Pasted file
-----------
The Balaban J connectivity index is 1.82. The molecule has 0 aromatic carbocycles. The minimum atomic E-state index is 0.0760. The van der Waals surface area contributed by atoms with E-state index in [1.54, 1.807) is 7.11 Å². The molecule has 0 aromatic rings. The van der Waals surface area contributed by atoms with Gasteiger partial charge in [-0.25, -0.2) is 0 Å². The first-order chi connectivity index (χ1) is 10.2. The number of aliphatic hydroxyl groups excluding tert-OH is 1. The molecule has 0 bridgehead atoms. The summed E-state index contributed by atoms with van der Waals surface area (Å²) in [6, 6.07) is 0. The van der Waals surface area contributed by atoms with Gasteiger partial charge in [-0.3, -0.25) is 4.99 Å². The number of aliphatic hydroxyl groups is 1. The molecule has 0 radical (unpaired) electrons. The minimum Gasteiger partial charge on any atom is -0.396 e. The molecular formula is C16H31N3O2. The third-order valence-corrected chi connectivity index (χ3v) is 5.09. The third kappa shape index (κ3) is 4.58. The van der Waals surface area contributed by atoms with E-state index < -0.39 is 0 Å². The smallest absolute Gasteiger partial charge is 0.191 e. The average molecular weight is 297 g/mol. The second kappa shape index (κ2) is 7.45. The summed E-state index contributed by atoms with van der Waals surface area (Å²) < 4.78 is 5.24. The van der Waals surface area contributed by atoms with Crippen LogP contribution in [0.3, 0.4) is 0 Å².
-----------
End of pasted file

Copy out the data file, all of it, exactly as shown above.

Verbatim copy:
The Balaban J connectivity index is 1.82. The molecule has 0 aromatic carbocycles. The minimum atomic E-state index is 0.0760. The van der Waals surface area contributed by atoms with E-state index in [1.54, 1.807) is 7.11 Å². The molecule has 0 aromatic rings. The van der Waals surface area contributed by atoms with Gasteiger partial charge in [-0.25, -0.2) is 0 Å². The first-order chi connectivity index (χ1) is 10.2. The number of aliphatic hydroxyl groups excluding tert-OH is 1. The molecule has 0 bridgehead atoms. The summed E-state index contributed by atoms with van der Waals surface area (Å²) in [6, 6.07) is 0. The van der Waals surface area contributed by atoms with Gasteiger partial charge in [-0.3, -0.25) is 4.99 Å². The number of aliphatic hydroxyl groups is 1. The molecule has 0 radical (unpaired) electrons. The minimum Gasteiger partial charge on any atom is -0.396 e. The molecular formula is C16H31N3O2. The third-order valence-corrected chi connectivity index (χ3v) is 5.09. The third kappa shape index (κ3) is 4.58. The van der Waals surface area contributed by atoms with E-state index < -0.39 is 0 Å². The smallest absolute Gasteiger partial charge is 0.191 e. The average molecular weight is 297 g/mol. The second kappa shape index (κ2) is 7.45. The summed E-state index contributed by atoms with van der Waals surface area (Å²) < 4.78 is 5.24. The van der Waals surface area contributed by atoms with Crippen LogP contribution in [0.3, 0.4) is 0 Å².